Former Apple star finds meaning in online charitable project

Tom Williams, now 27, recalls clearly what motivated him to set up his online charitable organization nearly two years ago.

“The particular story that really riled me was a story of child abuse,” says Williams, a childhood computer prodigy whom Apple hired away from junior high school at age 14.

One of Williams’ longstanding interests is the environment.

“When I grew up in Victoria, I was a bird watcher,” Williams says. “I volunteered at Swan Lake nature sanctuary. I cared very deeply about the environment.”

But what really stimulated Williams to action was the case of an Ontario child, killed in 2003 by a parent and stepparent.

“(It was) essentially a complete failure of the government institutions that were designed to protect a child,” Williams said. “He was beaten to death under the most horrific of conditions.”

He remembers sitting in a Vancouver Bread Garden café crying, appalled that something like this could happen in Canada. Later that night, he was discussing the child’s death with an older roommate.

“He said, ‘Well, what are you going to do about it?’ ” Williams recalled.

Williams immediately began calling charities, both large and small, offering his marketing and fundraising expertise in the fight against child abuse. There was no response.

“I couldn’t get my phone calls returned,” he said. “It wasn’t that they were shunning me, but they didn’t have the resources to follow up every phone call made at 10 o’clock at night. It awakened me.”

What became apparent to him was that many of Canada’s 80,000 charities had to decide whether to raise funds or deliver services. Forced to choose, they had to deliver services, thereby threatening their financial survival.

The end result was Williams’ Plenteus Technologies, now known as GiveMeaning, designed to match donors online with charities. To date, GiveMeaning has helped more than 400 charities, according to Williams.

Asked about the number of donors, Williams replies: “We don’t release the number, but I can say that it’s the fastest-growing charity service, online or offline, in North America.”

GiveMeaning charges no fees. Instead, the organization — itself a registered charity — is funded by corporate sponsors, in a program due to be officially launched later this month.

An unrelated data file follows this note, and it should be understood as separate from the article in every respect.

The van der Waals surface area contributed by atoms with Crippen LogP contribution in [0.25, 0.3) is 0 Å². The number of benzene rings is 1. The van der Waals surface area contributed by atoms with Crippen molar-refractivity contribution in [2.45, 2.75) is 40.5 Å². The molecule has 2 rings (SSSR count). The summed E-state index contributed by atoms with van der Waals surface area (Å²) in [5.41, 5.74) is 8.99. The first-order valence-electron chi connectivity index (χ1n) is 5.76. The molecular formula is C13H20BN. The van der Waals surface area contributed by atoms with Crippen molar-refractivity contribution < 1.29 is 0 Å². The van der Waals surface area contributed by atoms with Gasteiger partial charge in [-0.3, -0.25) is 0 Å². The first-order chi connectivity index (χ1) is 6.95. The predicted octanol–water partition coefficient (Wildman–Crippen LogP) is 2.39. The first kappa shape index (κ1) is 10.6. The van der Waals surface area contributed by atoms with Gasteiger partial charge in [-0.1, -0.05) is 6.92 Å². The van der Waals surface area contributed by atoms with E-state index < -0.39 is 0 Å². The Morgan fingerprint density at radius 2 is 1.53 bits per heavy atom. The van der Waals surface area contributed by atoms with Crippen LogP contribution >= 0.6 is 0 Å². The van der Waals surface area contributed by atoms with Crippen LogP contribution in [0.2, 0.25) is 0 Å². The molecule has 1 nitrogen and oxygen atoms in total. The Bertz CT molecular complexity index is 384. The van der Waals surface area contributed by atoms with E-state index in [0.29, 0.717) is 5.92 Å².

For a fee, the sponsors have their logo presented on GiveMeaning’s Web site, in connection with a particular project or event.

“Every company now wants to present itself as socially responsible,” Williams explained.

Williams said GiveMeaning could not have been created without the Internet. The reason is that GiveMeaning accepts even small gifts shunned by other charities.

“Charities will say, ‘We will not issue a tax receipt for a donation of less than $15,’ ” he said. The reason is that the cost of processing donations is so high, added Williams: “What we’re doing is the law of small numbers.”

One of the charities that GiveMeaning has helped is CARTS Outreach, an organization based in Williams’ hometown that distributes food, drinks, clothing, and other gifts to the many homeless in B.C.’s capital.

“CARTS” stands for Christian Actions Reflecting the Spirit, and its secretary-treasurer is Charon Hill.

Each Friday night, CARTS volunteers take five double-decked garden carts, laden with supplies, to the streets of Victoria. Hill had nothing but praise for Williams.

“Tom is just a really, really wonderful, giving person, and wants to help so much,” Hill said.

Last year, donations made through GivenMeaning provided about 20 percent of CARTS Outreach’s budget, she added.

“The biggest thing is that Tom has allowed us to be well-known right across the country, and the GiveMeaning website is very well received outside of Victoria,” Hill said. “That’s great because more people are finding out what CARTS is all about.”


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